Camille's gone back to the most important month of her life: she will meet her future husband (who's divorcing her in the present), become pregnant by him with her daughter, and losing her mother to a brain tumor. Given the miracle chance to rewrite her life, Camille passionately but inexpertly insists on a CAT scan for her mother and avoiding falling for Éric, the man she'll marry (Samir Guesmi in a giggle-worthy eighties-puff hairstyle). She of course immediately sets about co-starring in the school play alongside Éric, dating him and kissing him right on schedule with her memories. There's some initial comedy in the physical disconnect of Lvovsky sent back in time: we see her only and always as her 40-year old self, dressed in 80s bright tops and spandex miniskirts, but every character perceives her as 16, though with an advanced adult taste (even for a Frenchwoman) for whiskey and cigarettes. It's more interesting to watch Lvovsky than her co-stars during these moments, though. She's sometimes baffled, sometimes mischievous, always believably earnest.
A pity that she-bops so quickly back to 1985, because Camille Rewinds can't avoid falling into the same traps of so many time-travel narratives, using the fish-back-in-old-water trope as a background to Camille's attempts to reshape the future we've already seen happen. If her script needs polishing and trimming, however, her performance shines through. Lvovsky's intense earnestness is offset by an amazed delight, and when the main story takes a back seat to the slight but charming plot of Camille and her teenage girlfriends, Lvovsky sparkles as adult Camille trying to be more than the teen whose life and body she's re-entered, cautiously re-stepping through a well-tread minefield of her life.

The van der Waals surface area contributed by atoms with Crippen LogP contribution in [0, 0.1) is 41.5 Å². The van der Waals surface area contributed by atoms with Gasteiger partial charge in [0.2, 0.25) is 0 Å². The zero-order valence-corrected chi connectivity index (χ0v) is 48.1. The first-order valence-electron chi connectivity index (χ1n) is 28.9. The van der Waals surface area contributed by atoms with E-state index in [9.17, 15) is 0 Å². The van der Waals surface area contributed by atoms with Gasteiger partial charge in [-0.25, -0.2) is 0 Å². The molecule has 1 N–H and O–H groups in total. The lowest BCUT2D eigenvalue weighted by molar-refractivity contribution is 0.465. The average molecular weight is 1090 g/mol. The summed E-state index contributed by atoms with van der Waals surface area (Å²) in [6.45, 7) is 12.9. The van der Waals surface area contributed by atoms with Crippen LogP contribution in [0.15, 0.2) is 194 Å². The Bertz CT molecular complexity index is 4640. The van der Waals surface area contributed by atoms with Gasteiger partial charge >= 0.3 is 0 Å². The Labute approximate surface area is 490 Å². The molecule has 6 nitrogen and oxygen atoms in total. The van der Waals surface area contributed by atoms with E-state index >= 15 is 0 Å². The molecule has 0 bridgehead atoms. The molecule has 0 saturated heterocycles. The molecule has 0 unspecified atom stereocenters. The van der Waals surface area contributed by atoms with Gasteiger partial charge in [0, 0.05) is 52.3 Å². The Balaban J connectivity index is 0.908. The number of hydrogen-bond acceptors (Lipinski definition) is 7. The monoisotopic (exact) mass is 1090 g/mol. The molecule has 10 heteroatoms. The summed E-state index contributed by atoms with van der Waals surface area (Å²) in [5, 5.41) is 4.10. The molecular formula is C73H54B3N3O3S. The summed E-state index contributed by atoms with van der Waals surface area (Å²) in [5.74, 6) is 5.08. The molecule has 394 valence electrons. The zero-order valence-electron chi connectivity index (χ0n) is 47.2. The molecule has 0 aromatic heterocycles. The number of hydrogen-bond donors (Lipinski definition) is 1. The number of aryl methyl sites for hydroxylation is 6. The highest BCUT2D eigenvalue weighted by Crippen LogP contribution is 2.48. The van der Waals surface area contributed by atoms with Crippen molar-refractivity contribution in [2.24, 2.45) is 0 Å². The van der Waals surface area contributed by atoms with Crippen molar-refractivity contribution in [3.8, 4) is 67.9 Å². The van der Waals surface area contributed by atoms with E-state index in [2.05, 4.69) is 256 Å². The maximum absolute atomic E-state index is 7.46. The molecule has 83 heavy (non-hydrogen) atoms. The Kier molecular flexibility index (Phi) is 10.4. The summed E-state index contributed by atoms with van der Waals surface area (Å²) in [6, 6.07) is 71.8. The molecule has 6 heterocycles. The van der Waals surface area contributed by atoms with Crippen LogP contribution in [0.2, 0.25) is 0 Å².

Ultimately the time-travel plot is as fluffy and trippy as its lollipop-colored wardrobe and 80s pop soundtrack, with two dance sequences set to Katrina and the Waves' "Walking on Sunshine" (is Camille's life just a similar one-hit wonder?). Lvovsky invests such intense earnestness in Camille's attempts to prevent the future she's lived through, that she only spends a brief moment considering (and then immediately dismissing) the thought that if she's successful, her daughter will never exist. Her friends' subplots are predictable enough after seeing the characters in 1985 fulfill their unstoppable plot tics in the future. The paradox of knowing the future that might not happen is slight and flimsy, but it's done with a bright and impulsive energy centered on after-hours secret meetings with her teenage BFFs. There's a lot in the small performances that delights even as the script hits predictable cues again and again. A creepy, "do the French really roll with this?" unease at Camille's love relationship with an adult professor balances out against the enthusiastic glee Camille takes in recording her parents' voices talking, singing, laughing on an audiocassette, a souvenir for her future self.
Time After Time, Peggy Sue Got Married and yes, especially Back to the Future did the time travel story better and with more originality, but Camille Rewinds's strengths are in the performances. Go to see it for the late night all-girl gossip-fests by the public pool, for the brief but touching appearances of Yolande Moreau and Michel Vuillermoz as Camille's mother and father, for Noémie Lvovsky fearlessly wriggling her forty-year-old self into a sixteen-year-old's punk-wannabe wardrobe. Her Cyndi Lauper attitude outshines every moment of Smiths angst.
Camille Rewinds makes its North American premiere at the 50th New York Film Festival on Saturday, September 29; subsequent showtimes on October 1, 2, and 10.
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